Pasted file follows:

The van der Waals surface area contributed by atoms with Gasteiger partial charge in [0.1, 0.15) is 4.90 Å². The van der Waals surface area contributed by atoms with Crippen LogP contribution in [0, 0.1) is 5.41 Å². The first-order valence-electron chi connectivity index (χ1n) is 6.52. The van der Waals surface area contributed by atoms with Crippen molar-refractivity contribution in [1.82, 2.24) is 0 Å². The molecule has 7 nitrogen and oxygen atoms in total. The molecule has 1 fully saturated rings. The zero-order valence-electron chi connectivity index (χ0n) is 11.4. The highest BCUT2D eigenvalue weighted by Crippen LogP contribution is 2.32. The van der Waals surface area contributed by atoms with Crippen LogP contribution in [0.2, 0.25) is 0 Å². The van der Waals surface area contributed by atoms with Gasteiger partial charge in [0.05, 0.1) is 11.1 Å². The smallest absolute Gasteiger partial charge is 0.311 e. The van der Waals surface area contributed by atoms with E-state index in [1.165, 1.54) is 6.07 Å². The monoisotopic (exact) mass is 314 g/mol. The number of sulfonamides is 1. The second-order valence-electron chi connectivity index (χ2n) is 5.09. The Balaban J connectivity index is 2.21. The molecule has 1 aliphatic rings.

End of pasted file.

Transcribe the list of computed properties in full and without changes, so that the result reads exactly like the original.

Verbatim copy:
The van der Waals surface area contributed by atoms with Gasteiger partial charge in [0.1, 0.15) is 4.90 Å². The van der Waals surface area contributed by atoms with Crippen LogP contribution in [0, 0.1) is 5.41 Å². The first-order valence-electron chi connectivity index (χ1n) is 6.52. The van der Waals surface area contributed by atoms with Crippen molar-refractivity contribution in [1.82, 2.24) is 0 Å². The molecule has 7 nitrogen and oxygen atoms in total. The molecule has 1 fully saturated rings. The zero-order valence-electron chi connectivity index (χ0n) is 11.4. The highest BCUT2D eigenvalue weighted by Crippen LogP contribution is 2.32. The van der Waals surface area contributed by atoms with Crippen LogP contribution in [0.2, 0.25) is 0 Å². The van der Waals surface area contributed by atoms with Gasteiger partial charge in [0.05, 0.1) is 11.1 Å². The smallest absolute Gasteiger partial charge is 0.311 e. The van der Waals surface area contributed by atoms with E-state index in [1.165, 1.54) is 6.07 Å². The monoisotopic (exact) mass is 314 g/mol. The number of sulfonamides is 1. The second-order valence-electron chi connectivity index (χ2n) is 5.09. The Balaban J connectivity index is 2.21. The molecule has 1 aliphatic rings.